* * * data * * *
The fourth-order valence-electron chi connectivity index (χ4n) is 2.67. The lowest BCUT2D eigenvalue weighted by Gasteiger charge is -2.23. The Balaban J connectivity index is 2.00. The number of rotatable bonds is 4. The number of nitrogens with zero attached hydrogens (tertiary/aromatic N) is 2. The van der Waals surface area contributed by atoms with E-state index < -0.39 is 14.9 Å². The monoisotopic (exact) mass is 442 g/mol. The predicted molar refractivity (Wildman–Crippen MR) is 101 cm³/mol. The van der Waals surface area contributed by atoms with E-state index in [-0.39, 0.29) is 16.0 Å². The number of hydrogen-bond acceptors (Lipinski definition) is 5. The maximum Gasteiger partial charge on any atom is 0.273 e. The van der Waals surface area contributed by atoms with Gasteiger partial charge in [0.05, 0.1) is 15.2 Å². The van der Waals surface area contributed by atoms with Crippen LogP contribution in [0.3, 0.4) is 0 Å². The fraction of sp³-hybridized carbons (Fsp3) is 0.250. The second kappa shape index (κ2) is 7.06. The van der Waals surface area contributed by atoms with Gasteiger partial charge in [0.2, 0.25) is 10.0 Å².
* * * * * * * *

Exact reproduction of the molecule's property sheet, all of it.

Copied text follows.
The fourth-order valence-electron chi connectivity index (χ4n) is 2.67. The lowest BCUT2D eigenvalue weighted by Gasteiger charge is -2.23. The Balaban J connectivity index is 2.00. The number of rotatable bonds is 4. The number of nitrogens with zero attached hydrogens (tertiary/aromatic N) is 2. The van der Waals surface area contributed by atoms with E-state index < -0.39 is 14.9 Å². The monoisotopic (exact) mass is 442 g/mol. The predicted molar refractivity (Wildman–Crippen MR) is 101 cm³/mol. The van der Waals surface area contributed by atoms with E-state index in [-0.39, 0.29) is 16.0 Å². The number of hydrogen-bond acceptors (Lipinski definition) is 5. The maximum Gasteiger partial charge on any atom is 0.273 e. The van der Waals surface area contributed by atoms with Gasteiger partial charge in [0.05, 0.1) is 15.2 Å². The van der Waals surface area contributed by atoms with Crippen LogP contribution in [0.3, 0.4) is 0 Å². The fraction of sp³-hybridized carbons (Fsp3) is 0.250. The second kappa shape index (κ2) is 7.06. The van der Waals surface area contributed by atoms with Gasteiger partial charge in [0.2, 0.25) is 10.0 Å².